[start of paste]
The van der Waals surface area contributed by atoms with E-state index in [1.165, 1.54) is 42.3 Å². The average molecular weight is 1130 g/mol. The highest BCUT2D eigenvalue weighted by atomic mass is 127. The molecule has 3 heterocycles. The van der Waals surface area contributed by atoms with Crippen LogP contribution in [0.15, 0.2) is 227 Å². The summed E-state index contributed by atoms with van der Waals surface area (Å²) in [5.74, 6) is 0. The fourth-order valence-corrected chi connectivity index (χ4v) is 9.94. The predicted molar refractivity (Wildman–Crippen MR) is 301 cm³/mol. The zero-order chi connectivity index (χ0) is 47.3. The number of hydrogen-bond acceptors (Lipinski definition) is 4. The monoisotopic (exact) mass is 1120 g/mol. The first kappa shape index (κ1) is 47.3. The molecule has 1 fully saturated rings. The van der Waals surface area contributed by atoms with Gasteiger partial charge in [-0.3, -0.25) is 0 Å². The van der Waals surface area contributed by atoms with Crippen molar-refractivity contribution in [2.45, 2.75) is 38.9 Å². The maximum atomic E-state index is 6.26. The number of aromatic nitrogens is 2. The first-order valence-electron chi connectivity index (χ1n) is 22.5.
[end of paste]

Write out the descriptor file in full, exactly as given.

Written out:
The van der Waals surface area contributed by atoms with E-state index in [1.165, 1.54) is 42.3 Å². The average molecular weight is 1130 g/mol. The highest BCUT2D eigenvalue weighted by atomic mass is 127. The molecule has 3 heterocycles. The van der Waals surface area contributed by atoms with Crippen LogP contribution in [0.15, 0.2) is 227 Å². The summed E-state index contributed by atoms with van der Waals surface area (Å²) in [5.74, 6) is 0. The fourth-order valence-corrected chi connectivity index (χ4v) is 9.94. The predicted molar refractivity (Wildman–Crippen MR) is 301 cm³/mol. The zero-order chi connectivity index (χ0) is 47.3. The number of hydrogen-bond acceptors (Lipinski definition) is 4. The monoisotopic (exact) mass is 1120 g/mol. The first kappa shape index (κ1) is 47.3. The molecule has 1 fully saturated rings. The van der Waals surface area contributed by atoms with Gasteiger partial charge in [-0.3, -0.25) is 0 Å². The van der Waals surface area contributed by atoms with Crippen molar-refractivity contribution in [2.45, 2.75) is 38.9 Å². The maximum atomic E-state index is 6.26. The number of aromatic nitrogens is 2. The first-order valence-electron chi connectivity index (χ1n) is 22.5.